Legislation to facilitate devolution spearheaded

The Inter-Ministerial Taskforce on the Alignment of Legislation to the Constitution (IMT) working with the Ministry of Local Government and Public Works held a write-shop (drafting workshop) on the alignment of the Rural District Councils Act [Chapter 29:13] and the Urban Councils Act [Chapter 29:15] with the Constitution of Zimbabwe. The IMT is supported by the Centre for Applied Legal Research (CALR) & the Delegation of the European Union to Zimbabwe (EU). CALR offers technical support to the IMT, whilst the EU offers financial support

Chaired by the Drafting Division of the Attorney General Office, the write-shop was held in Kadoma from the 22nd to the 25th of March 2021.

The writeshop was attended by representatives from the Ministry of Local Government and Public Works, members of the IMT, as well as representatives from local municipalities and residents associations such as the Harare Residents Association (CHRA). Civil Society Organisations (CSOs) present included Women and Law in Southern Africa (WLSA) and DanChurchAID.

The write-shop spearheaded the devolution mandate as inscribed in the Constitution. Since Zimbabwe is a unitary state, the emphasis for Zimbabwe’s devolution agenda is based on economic development as political power rests with the central government.

Devolution Explained

Devolution refers to the transfer of power by a central government to local or regional administrations. It brings decision making closer to the people. In Zimbabwe’s context, devolution is aimed at channeling some of the central government powers to lower levels of government.

The coming into force of the 2013 Constitution established three tiers of government in Zimbabwe. These are the central government; provincial authorities and the local authorities. The provincial level of government is made up of provincial and metropolitan councils. There will be eight provincial councils (Mashonaland Central, Mashonaland East, Mashonaland West, Manicaland, Masvingo, Midlands, Matabeleland North, Matabeleland South) and two metropolitan councils namely, Bulawayo and Harare.

The local tier of government comprises of the local authorities composed of urban and rural district councils. The composition of local government structures as set out in section 274 and 275 of the Constitution makes provision for two categories of the local authority: urban local authorities, for urban areas; and rural local authorities, for rural areas. These will be governed by democratically elected councilors.

What the IMT & the Ministry intend to achieve

During the write-shop in Kadoma, the IMT and invited stakeholders reviewed draft Bills for the Rural District Councils and Urban Councils Act, with a view of coming up with Bills that are in line with the Constitution of Zimbabwe.

Discussions centered on the transfer of certain powers from the central government to the lower levels of government. As mentioned, Zimbabwe seeks to have a three-tier system of government.

Some of the proposed delegated powers to the councils include:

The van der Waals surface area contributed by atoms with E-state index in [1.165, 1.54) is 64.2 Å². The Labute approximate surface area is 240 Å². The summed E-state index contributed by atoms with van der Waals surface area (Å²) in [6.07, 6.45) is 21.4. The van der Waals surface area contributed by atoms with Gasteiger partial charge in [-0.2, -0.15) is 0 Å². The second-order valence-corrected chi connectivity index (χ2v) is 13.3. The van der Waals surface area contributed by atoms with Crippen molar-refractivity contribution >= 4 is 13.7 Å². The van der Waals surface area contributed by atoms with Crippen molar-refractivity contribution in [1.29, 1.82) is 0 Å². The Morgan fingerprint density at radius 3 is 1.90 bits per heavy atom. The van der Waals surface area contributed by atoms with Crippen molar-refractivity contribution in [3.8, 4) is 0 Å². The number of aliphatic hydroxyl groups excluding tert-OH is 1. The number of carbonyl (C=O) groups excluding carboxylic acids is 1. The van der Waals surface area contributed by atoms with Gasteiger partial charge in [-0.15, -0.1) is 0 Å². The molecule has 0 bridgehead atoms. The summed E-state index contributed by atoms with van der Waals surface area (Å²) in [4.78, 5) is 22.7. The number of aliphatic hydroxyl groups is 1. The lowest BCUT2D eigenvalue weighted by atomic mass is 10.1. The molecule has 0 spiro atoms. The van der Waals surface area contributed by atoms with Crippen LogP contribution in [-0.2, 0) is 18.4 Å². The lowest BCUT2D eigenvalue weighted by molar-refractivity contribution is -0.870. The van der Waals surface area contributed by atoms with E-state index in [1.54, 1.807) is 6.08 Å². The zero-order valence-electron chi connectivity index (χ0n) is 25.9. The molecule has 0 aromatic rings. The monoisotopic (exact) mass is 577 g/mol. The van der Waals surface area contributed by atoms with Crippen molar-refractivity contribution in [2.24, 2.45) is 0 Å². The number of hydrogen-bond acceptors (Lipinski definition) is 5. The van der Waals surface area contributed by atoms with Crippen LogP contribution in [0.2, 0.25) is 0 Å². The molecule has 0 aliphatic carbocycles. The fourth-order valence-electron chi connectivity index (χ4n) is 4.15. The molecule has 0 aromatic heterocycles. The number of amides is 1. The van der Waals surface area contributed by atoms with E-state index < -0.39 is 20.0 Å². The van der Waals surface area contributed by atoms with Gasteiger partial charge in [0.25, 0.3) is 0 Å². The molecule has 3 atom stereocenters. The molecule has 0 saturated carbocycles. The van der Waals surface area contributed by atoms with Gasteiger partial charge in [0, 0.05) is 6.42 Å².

• the administration of their allocated budgets;
  • powers to make their by-laws and having authority to modify them;
  • having delegated powers to manage water supply and water management; and
  • Powers to help ensure service delivery.

The lower levels of government will, by law, be required to disseminate information about their meetings, accounts and procurement processes to the public through several media channels including internet-based platforms. This will ensure accountability and transparency

Steps taken by the IMT to achieve devolution

The IMT working with the Ministry Local Government and Public Works developed two Draft Bills; the Urban Councils Amendment Bill and the Rural and District Councils Amendment Bill. These were drafted in line with the constitutional requirements for devolution set in chapter 14 and section 264 of the Constitution of Zimbabwe.

The IMT also held a write-shop to facilitate peer-review of legislation falling under the purview of the local government ministry

 What is the role of Central Government?

Zimbabwe is a unitary state and the central government retains political power. Economic power is given to the lower tiers by the central government which has oversight.

The tiers of government remain subordinate to the government in Harare; so local units exercising devolved powers are not at the same level as the central government.

Significance of Devolution

Devolution promotes the creation of home-grown or locally-based policies which speak to the needs of the people they are meant to serve. Governance is therefore drawing closer to the people who become more actively involved in key decision-making.

Having opportunities to meet councillors who set the agenda for an area or community is beneficial as the people can effectively engage with them on a face-to-face basis. Their concerns can be addressed with less bureaucracy and red tape.

Devolution promotes accountability, fosters national unity by recognizing diversity, enhances citizen participation in governance as the central government gives powers of self-governance to the people.